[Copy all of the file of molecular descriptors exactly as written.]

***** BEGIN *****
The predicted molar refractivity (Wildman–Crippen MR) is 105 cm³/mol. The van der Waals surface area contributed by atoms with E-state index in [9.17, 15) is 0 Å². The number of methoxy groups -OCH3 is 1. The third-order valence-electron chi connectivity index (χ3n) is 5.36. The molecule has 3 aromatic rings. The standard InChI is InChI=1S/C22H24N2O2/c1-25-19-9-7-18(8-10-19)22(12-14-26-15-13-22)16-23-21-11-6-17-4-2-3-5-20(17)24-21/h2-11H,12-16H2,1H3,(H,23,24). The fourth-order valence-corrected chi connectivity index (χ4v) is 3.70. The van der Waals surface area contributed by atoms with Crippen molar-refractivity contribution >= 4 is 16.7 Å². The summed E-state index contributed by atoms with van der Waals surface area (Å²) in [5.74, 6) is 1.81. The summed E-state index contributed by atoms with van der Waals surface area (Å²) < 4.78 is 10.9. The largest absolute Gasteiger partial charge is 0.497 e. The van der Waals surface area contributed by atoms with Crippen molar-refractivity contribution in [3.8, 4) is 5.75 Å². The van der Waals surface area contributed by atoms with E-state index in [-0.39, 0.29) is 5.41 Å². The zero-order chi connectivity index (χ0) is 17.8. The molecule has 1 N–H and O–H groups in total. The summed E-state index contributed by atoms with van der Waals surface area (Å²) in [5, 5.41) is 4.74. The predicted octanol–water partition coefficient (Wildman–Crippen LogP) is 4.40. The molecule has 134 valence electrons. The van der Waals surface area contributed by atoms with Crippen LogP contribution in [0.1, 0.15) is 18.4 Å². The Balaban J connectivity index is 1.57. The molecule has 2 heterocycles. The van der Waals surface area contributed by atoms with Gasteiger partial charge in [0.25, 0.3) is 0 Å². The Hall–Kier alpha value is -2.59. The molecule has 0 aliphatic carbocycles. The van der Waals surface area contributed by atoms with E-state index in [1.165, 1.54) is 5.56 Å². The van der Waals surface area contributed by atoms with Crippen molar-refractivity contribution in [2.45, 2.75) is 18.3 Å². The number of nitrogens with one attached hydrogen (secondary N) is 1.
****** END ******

The predicted molar refractivity (Wildman–Crippen MR) is 105 cm³/mol. The van der Waals surface area contributed by atoms with E-state index in [9.17, 15) is 0 Å². The number of methoxy groups -OCH3 is 1. The third-order valence-electron chi connectivity index (χ3n) is 5.36. The molecule has 3 aromatic rings. The standard InChI is InChI=1S/C22H24N2O2/c1-25-19-9-7-18(8-10-19)22(12-14-26-15-13-22)16-23-21-11-6-17-4-2-3-5-20(17)24-21/h2-11H,12-16H2,1H3,(H,23,24). The fourth-order valence-corrected chi connectivity index (χ4v) is 3.70. The van der Waals surface area contributed by atoms with Crippen molar-refractivity contribution >= 4 is 16.7 Å². The summed E-state index contributed by atoms with van der Waals surface area (Å²) in [5.74, 6) is 1.81. The summed E-state index contributed by atoms with van der Waals surface area (Å²) < 4.78 is 10.9. The largest absolute Gasteiger partial charge is 0.497 e. The van der Waals surface area contributed by atoms with Crippen molar-refractivity contribution in [3.8, 4) is 5.75 Å². The van der Waals surface area contributed by atoms with E-state index in [-0.39, 0.29) is 5.41 Å². The zero-order chi connectivity index (χ0) is 17.8. The molecule has 1 N–H and O–H groups in total. The summed E-state index contributed by atoms with van der Waals surface area (Å²) in [5, 5.41) is 4.74. The predicted octanol–water partition coefficient (Wildman–Crippen LogP) is 4.40. The molecule has 134 valence electrons. The van der Waals surface area contributed by atoms with Crippen LogP contribution in [0.1, 0.15) is 18.4 Å². The Balaban J connectivity index is 1.57. The molecule has 2 heterocycles. The van der Waals surface area contributed by atoms with Gasteiger partial charge in [0.25, 0.3) is 0 Å². The Hall–Kier alpha value is -2.59. The molecule has 0 aliphatic carbocycles. The van der Waals surface area contributed by atoms with E-state index in [1.165, 1.54) is 5.56 Å². The van der Waals surface area contributed by atoms with Crippen molar-refractivity contribution in [2.45, 2.75) is 18.3 Å². The number of nitrogens with one attached hydrogen (secondary N) is 1.